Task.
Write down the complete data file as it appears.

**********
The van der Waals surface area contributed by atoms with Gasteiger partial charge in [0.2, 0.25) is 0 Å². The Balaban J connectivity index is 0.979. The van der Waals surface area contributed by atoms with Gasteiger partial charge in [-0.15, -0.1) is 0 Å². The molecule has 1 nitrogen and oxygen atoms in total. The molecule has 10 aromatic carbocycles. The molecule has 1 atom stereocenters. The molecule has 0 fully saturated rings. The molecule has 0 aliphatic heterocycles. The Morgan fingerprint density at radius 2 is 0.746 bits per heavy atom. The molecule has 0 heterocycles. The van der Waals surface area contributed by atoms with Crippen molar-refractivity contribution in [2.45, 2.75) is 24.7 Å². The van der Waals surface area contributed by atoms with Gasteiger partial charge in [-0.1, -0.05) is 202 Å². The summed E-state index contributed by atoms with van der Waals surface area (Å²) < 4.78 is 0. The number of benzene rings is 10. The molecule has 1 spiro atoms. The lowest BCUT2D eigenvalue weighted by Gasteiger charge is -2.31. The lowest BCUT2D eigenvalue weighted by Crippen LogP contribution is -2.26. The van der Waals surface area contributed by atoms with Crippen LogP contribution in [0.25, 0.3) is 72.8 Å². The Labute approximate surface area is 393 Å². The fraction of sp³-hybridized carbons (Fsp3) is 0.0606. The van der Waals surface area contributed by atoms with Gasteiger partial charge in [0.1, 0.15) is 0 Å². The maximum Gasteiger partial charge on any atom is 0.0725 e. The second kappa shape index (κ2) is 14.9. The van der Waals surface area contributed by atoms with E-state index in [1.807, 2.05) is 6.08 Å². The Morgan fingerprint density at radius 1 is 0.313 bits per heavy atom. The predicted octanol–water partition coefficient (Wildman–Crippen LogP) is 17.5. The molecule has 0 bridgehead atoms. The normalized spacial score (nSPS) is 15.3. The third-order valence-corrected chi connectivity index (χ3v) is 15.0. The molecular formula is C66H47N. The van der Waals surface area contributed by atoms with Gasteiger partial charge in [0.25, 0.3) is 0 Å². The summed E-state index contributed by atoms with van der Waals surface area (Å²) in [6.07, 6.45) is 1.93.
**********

The van der Waals surface area contributed by atoms with Gasteiger partial charge in [0.2, 0.25) is 0 Å². The Balaban J connectivity index is 0.979. The van der Waals surface area contributed by atoms with Gasteiger partial charge in [-0.15, -0.1) is 0 Å². The molecule has 1 nitrogen and oxygen atoms in total. The molecule has 10 aromatic carbocycles. The molecule has 1 atom stereocenters. The molecule has 0 fully saturated rings. The molecule has 0 aliphatic heterocycles. The Morgan fingerprint density at radius 2 is 0.746 bits per heavy atom. The molecule has 0 heterocycles. The van der Waals surface area contributed by atoms with Crippen molar-refractivity contribution in [2.45, 2.75) is 24.7 Å². The van der Waals surface area contributed by atoms with Gasteiger partial charge in [-0.1, -0.05) is 202 Å². The summed E-state index contributed by atoms with van der Waals surface area (Å²) < 4.78 is 0. The number of benzene rings is 10. The molecule has 1 spiro atoms. The lowest BCUT2D eigenvalue weighted by Gasteiger charge is -2.31. The lowest BCUT2D eigenvalue weighted by Crippen LogP contribution is -2.26. The van der Waals surface area contributed by atoms with Crippen LogP contribution in [0.25, 0.3) is 72.8 Å². The Labute approximate surface area is 393 Å². The fraction of sp³-hybridized carbons (Fsp3) is 0.0606. The van der Waals surface area contributed by atoms with Gasteiger partial charge in [0.1, 0.15) is 0 Å². The maximum Gasteiger partial charge on any atom is 0.0725 e. The second kappa shape index (κ2) is 14.9. The van der Waals surface area contributed by atoms with E-state index in [1.807, 2.05) is 6.08 Å². The Morgan fingerprint density at radius 1 is 0.313 bits per heavy atom. The predicted octanol–water partition coefficient (Wildman–Crippen LogP) is 17.5. The molecule has 0 bridgehead atoms. The normalized spacial score (nSPS) is 15.3. The third-order valence-corrected chi connectivity index (χ3v) is 15.0. The molecular formula is C66H47N. The van der Waals surface area contributed by atoms with Gasteiger partial charge in [0.25, 0.3) is 0 Å². The summed E-state index contributed by atoms with van der Waals surface area (Å²) in [6.07, 6.45) is 1.93.